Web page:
Math-Frolic Interview #40
"Hi Grant, Thank you for making math videos. When I watched the topology video, I was hanging on the edge of my seat in suspense as if watching Game of Thrones, while enjoying the beauty of the problem, the solution, and simply the graphics and animations."
-- a commenter at Patreon
-- a commenter at Patreon
With strong interests in both math and computer science, Grant Sanderson now produces some of the best, most cutting-edge, entertaining and instructional math videos out there on his 3Blue1Brown YouTube site. When you see the beauty and quality of his videos you'll understand how he has turned this into full-time work. I believe Steven Strogatz was the first to bring Grant’s work to my attention, and you know when Steve recommends something it’s going to be good.
Grant describes his effort this way:
“3Blue1Brown is some combination of math and entertainment, depending on your disposition. The goal is for explanations to be driven by animations and for difficult problems to be made simple with changes in perspective.”
He also has a Patreon account here:
And now a little more about him:
1) You run an amazing math video site on YouTube, “3Blue1Brown.” How many hours per week or month, approximately, do you spend working on that? And how do you decide what to cover with each new video you do?
It's hard to speculate on specific hour counts. For one thing, it's only relatively recently that I started doing this full-time, so the honest answer is that I don't have enough data to answer yet. Also, the question seems more applicable to occupations with less of a work-life blur than I have. For example, when I read math, does that count as work towards 3blue1brown? What if some of it eventually makes its way into a video? When I work on improving the animation tool, but not for a particular video, is that work or just a side-project? In general, I'd say I work quite a lot, but the word "work" doesn't really do justice to what a playful process it is.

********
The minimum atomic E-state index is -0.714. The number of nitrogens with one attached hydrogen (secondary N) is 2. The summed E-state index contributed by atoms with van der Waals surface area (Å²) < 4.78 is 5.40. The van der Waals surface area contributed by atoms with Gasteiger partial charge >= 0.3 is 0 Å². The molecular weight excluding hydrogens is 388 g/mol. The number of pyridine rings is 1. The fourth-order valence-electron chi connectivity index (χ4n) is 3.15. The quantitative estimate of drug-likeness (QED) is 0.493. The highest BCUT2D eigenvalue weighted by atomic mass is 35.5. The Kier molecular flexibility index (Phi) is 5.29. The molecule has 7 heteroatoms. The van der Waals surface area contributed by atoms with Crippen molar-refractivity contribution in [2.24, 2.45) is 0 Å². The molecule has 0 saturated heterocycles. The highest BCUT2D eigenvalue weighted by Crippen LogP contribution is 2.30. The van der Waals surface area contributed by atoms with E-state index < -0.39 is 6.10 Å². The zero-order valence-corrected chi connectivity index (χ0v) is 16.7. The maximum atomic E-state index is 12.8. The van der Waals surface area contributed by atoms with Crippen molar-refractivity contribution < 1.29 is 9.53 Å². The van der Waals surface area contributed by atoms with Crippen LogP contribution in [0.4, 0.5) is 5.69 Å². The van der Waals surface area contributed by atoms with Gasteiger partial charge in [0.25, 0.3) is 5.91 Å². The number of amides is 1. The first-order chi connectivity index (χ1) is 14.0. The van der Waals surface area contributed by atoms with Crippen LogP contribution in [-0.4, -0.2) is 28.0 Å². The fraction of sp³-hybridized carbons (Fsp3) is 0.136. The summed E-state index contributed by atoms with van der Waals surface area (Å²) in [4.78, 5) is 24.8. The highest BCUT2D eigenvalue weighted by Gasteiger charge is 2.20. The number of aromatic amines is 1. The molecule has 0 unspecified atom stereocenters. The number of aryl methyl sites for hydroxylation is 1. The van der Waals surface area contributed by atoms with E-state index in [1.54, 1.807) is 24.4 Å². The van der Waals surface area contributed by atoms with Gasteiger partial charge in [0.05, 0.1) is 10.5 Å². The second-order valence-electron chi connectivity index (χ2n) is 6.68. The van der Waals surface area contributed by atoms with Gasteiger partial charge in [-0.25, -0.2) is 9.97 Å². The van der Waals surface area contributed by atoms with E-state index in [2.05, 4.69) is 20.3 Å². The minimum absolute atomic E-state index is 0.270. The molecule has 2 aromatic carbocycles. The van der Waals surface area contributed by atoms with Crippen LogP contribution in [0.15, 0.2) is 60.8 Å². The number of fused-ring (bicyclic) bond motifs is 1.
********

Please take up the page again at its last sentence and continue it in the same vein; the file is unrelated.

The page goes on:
As far as deciding on what to cover next, there's just a long list of things that I think could make good videos, and every time I have a thought or come across something I think is worthy it goes on the list. The more interesting question is how to sort the list, and for that I try to prioritize ideas that I don't think are commonly expressed elsewhere on the internet, and which strike the right balance between approachable yet deep.
2) We’ll go back to some basics:
What is your academic background and your current professional/career role?
I studied math and CS as an undergrad at Stanford. The original plan was to continue on the PhD track, and my later years at Stanford were spent increasingly in graduate classes in preparation for that. But I personally wanted to spend a few years out of academia before doing so, even though for whatever reason that is a less common thing to do. After graduating, I worked as a content creator for Khan Academy, making things related to multivariable calculus. At the time, I spent my nights/weekends working on 3blue1brown as an unassociated side-project. Thanks to the huge support people showed for 3blue1brown, this is actually what I do full time now. With things going how they are now, and given that I've always tended more towards the teaching/outreach side of math than the research, it's looking less and less like I'll return to the PhD path. Maybe that's why more people don't take those years in-between.
3) You say at one point on your site that you’ve “loved math for as long as I can remember.” Do you recall what initiated your interest in math, and when did you know you wished to pursue it professionally?
My dad, definitely. Even though he would tell you that his own math education ended earlier than he would have liked, sometime shortly after calculus, he has a great appreciation for beautiful problem solving. That appreciation was matched by his eagerness to pass it on to me, as embodied by the countless times he exposed me to neat puzzles and patterns when I was young. I remember a particular game when I was very young where he’d stack sugar cubes in some interesting geometric way, and if I correctly gave the number of cubes in the configuration, he'd give me one as a reward.